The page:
It’s late at night (or early in the morning to be precise); the exhaustion of preparing for a Physics exam toying with my patience, the Chennai heat getting on my nerves. And worst of all, terrible music playing in the backround, courtesy my friend who lacks a sense of aesthetics (no offense. Well, he never reads this blog anyway, so it doesn’t matter). There’s only way to save my sanity; turning on my Rhythmbox DAAP share (that’s same thing as iTunes music sharing), so that I can listen to something tangible on his computer.
Luckily, due to my persistent efforts, he is running Linux (Ubuntu Hardy Heron), so I pull up a terminal and try to SSH through. Bad move; I can’t remotely open up rhythmbox on my box. I could try running SSH with X11 forwarding (ssh -x), but that would just lack elegance (and there’s nothing more sacred then that). I decide to try using remote desktop (via Vinagre). Unfortunately, it gives a blank screen, and I realise why – I’ve set it to require approval before you login. Enter GConf.
GConf is somewhat like the Windows registry, only not so arcane. It stores all all the keys in a hierarical format that can be accessed either through the ‘gconftool-2′ (which I used), a directory structure and xml files (which isn’t right for this application. More on this later), or the graphical editor, gconfeditor-2 (which I couldn’t use). There are two things you need to save your soul if you are in a predicament such as mine; the key that lets you remote access, and the right command. It ends up that all the information is stored in a very aptly named path called remote_access. Finding that out was a simple grep away.
$> gconftool-2 -R / |grep remote
The -R flag says recursively go through the ‘registry’. The / gives you the starting point, and quite intuitively, it implies the root directory. You’ll end up finding some vague entries in a path /desktop/gnome/remote_desktop. Jackpot!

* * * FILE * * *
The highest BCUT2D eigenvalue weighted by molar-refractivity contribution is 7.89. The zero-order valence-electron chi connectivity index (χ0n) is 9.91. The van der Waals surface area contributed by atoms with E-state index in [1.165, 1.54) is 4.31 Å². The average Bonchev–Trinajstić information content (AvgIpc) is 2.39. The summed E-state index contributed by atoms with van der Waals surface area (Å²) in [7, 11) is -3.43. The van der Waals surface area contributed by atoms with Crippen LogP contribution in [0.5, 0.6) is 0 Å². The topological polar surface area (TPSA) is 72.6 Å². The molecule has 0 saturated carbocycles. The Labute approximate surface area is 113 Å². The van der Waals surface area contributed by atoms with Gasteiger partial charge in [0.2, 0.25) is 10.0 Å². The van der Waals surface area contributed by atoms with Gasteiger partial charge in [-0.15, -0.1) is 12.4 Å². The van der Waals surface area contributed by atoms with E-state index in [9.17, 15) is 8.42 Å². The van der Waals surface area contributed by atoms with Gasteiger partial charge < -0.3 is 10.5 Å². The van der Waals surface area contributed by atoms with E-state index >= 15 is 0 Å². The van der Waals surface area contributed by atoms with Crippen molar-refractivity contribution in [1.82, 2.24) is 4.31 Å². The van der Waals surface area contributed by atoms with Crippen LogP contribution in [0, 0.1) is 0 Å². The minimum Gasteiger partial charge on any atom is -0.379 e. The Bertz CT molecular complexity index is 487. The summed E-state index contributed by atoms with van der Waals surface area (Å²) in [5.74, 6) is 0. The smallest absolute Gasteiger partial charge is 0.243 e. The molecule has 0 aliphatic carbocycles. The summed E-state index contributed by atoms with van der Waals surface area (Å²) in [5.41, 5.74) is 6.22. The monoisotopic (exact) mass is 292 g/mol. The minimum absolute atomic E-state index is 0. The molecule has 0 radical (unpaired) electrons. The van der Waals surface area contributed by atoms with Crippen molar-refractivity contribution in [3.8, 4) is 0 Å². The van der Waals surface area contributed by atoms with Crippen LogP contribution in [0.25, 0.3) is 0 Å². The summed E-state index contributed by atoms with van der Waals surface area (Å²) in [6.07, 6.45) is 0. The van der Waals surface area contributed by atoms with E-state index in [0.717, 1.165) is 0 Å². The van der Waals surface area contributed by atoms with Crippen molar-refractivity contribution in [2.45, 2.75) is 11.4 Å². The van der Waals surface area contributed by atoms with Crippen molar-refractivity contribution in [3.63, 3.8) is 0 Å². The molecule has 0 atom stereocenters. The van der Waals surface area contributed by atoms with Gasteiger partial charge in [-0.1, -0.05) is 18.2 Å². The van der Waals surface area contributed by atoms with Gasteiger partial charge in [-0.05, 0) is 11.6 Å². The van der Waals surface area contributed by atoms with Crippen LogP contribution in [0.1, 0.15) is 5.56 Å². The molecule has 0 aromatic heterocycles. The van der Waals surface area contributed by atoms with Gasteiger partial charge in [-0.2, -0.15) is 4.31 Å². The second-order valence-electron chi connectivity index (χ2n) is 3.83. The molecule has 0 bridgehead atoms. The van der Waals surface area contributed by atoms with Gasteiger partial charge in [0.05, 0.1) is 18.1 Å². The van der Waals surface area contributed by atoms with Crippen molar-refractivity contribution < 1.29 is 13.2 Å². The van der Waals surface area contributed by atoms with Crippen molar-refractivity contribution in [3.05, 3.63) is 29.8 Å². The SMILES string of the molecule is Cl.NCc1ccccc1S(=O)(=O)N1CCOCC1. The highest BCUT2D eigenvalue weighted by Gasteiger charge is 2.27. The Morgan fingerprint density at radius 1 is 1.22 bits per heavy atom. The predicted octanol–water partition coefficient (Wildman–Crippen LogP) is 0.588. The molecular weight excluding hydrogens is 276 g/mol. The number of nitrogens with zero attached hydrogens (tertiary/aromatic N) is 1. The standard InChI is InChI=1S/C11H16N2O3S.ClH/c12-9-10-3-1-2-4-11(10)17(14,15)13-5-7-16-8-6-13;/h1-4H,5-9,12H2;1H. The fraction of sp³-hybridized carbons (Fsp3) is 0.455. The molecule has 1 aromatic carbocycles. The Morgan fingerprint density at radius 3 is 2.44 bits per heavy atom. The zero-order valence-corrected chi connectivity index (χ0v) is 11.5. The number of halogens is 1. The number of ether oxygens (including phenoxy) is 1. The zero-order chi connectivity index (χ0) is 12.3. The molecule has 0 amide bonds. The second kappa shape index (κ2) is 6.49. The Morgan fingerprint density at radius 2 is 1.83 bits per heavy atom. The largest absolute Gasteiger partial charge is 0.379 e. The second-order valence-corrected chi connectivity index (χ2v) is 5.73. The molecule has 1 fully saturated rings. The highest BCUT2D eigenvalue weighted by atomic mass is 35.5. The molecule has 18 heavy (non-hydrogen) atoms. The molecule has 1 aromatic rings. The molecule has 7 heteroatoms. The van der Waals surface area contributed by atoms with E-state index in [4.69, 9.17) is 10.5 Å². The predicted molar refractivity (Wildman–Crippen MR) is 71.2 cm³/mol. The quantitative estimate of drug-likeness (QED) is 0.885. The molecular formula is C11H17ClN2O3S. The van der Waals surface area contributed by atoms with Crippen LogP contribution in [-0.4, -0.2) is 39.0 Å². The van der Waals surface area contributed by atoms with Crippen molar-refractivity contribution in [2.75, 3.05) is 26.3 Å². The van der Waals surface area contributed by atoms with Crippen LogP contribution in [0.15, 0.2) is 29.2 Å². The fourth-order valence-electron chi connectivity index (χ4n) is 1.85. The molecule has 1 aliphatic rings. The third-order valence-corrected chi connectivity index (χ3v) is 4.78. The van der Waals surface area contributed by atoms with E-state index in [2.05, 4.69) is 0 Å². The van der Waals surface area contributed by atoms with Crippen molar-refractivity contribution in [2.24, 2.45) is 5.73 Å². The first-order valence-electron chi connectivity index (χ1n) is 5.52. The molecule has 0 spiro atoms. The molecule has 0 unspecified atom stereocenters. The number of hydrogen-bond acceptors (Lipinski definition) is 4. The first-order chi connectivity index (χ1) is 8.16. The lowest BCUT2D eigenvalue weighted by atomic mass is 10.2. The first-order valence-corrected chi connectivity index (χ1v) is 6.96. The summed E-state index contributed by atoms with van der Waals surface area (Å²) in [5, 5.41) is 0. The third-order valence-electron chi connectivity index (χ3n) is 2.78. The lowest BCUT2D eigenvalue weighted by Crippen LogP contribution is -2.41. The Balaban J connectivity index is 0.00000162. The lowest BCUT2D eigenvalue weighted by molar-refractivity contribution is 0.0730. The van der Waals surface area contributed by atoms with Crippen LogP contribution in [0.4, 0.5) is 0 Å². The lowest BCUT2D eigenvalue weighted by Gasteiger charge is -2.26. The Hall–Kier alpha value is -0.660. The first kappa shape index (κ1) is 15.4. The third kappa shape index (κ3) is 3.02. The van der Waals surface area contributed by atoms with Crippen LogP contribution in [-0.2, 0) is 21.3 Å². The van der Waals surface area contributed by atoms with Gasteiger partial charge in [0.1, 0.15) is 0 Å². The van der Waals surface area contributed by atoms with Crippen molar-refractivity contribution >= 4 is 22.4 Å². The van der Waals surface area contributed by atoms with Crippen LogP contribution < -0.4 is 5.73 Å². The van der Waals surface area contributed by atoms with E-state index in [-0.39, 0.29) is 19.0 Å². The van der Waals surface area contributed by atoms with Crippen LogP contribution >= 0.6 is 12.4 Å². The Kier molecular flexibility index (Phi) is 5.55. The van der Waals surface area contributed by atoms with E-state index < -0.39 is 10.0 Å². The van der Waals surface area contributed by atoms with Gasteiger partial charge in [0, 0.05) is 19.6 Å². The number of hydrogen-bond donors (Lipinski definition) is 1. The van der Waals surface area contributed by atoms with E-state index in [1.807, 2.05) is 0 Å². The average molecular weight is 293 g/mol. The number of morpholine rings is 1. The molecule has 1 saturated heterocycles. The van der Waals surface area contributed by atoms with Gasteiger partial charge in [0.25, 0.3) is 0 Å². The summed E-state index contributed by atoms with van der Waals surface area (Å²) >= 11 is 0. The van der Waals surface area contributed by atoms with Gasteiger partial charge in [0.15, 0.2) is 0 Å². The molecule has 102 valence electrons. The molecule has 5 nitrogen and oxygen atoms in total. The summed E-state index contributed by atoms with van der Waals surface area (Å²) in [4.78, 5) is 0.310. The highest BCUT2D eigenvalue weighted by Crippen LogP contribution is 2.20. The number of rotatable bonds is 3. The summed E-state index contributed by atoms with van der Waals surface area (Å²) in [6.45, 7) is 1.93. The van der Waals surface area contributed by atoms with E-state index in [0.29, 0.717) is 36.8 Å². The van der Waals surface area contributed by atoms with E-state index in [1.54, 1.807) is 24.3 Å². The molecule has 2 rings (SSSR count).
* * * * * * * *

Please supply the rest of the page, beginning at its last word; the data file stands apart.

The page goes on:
$> gconftool-2 -R /desktop/gnome/remote_access
authentication_methods = [vnc]
lock_screen_on_disconnect = false
use_alternative_port = false
require_encryption = false
view_only = false
prompt_enabled = true
icon_visibility = client
enabled = true
local_only = false
alternative_port = 5900
This is pretty straightforward. I just have to change prompt_enabled to false, and I’m through (Hallelujah). And that’s a simple:
$> gconftool-2 -t bool -s /desktop/gnome/remote_access/prompt_enabled false
The -t is to specify the type, which is boolean or ‘bool’.
The neat thing about using the GConf tool (gconftool-2) is that it automagically updates the application/applet you’ve modified (FYI, it uses DBus). This is why changing the entry in the directory structure manner isn’t of use to us right now. However, for the sake of completeness, you could modifiy this tag by editing ~/.gconf/desktop/gnome/apps/remote_access/%gconf.xml.
There are lots of neat things you can do with your GConf, like setting up global keybindings or changing the look of certain panel applets / programs. I’ll try and post on these at a later time.